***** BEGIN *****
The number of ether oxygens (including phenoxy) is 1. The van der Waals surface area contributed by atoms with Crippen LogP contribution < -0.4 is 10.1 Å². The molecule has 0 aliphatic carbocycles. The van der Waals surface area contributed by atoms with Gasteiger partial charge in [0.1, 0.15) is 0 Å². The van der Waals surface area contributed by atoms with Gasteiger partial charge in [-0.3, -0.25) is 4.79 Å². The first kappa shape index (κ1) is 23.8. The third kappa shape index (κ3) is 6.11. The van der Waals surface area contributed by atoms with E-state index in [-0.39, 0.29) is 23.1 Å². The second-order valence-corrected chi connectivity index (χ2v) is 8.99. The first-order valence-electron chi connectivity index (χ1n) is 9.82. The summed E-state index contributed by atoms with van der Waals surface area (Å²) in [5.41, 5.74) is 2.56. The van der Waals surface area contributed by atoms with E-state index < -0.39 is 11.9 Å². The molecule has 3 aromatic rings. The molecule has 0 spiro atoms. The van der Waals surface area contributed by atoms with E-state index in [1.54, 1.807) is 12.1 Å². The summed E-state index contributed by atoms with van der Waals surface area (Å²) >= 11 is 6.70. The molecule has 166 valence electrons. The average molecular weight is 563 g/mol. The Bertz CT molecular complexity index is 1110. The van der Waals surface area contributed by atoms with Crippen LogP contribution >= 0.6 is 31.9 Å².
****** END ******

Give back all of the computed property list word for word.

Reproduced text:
The number of ether oxygens (including phenoxy) is 1. The van der Waals surface area contributed by atoms with Crippen LogP contribution < -0.4 is 10.1 Å². The molecule has 0 aliphatic carbocycles. The van der Waals surface area contributed by atoms with Gasteiger partial charge in [0.1, 0.15) is 0 Å². The van der Waals surface area contributed by atoms with Gasteiger partial charge in [-0.3, -0.25) is 4.79 Å². The first kappa shape index (κ1) is 23.8. The third kappa shape index (κ3) is 6.11. The van der Waals surface area contributed by atoms with E-state index in [-0.39, 0.29) is 23.1 Å². The second-order valence-corrected chi connectivity index (χ2v) is 8.99. The first-order valence-electron chi connectivity index (χ1n) is 9.82. The summed E-state index contributed by atoms with van der Waals surface area (Å²) in [5.41, 5.74) is 2.56. The van der Waals surface area contributed by atoms with E-state index < -0.39 is 11.9 Å². The molecule has 3 aromatic rings. The molecule has 0 spiro atoms. The van der Waals surface area contributed by atoms with E-state index in [1.54, 1.807) is 12.1 Å². The summed E-state index contributed by atoms with van der Waals surface area (Å²) >= 11 is 6.70. The molecule has 166 valence electrons. The average molecular weight is 563 g/mol. The Bertz CT molecular complexity index is 1110. The van der Waals surface area contributed by atoms with Crippen LogP contribution >= 0.6 is 31.9 Å².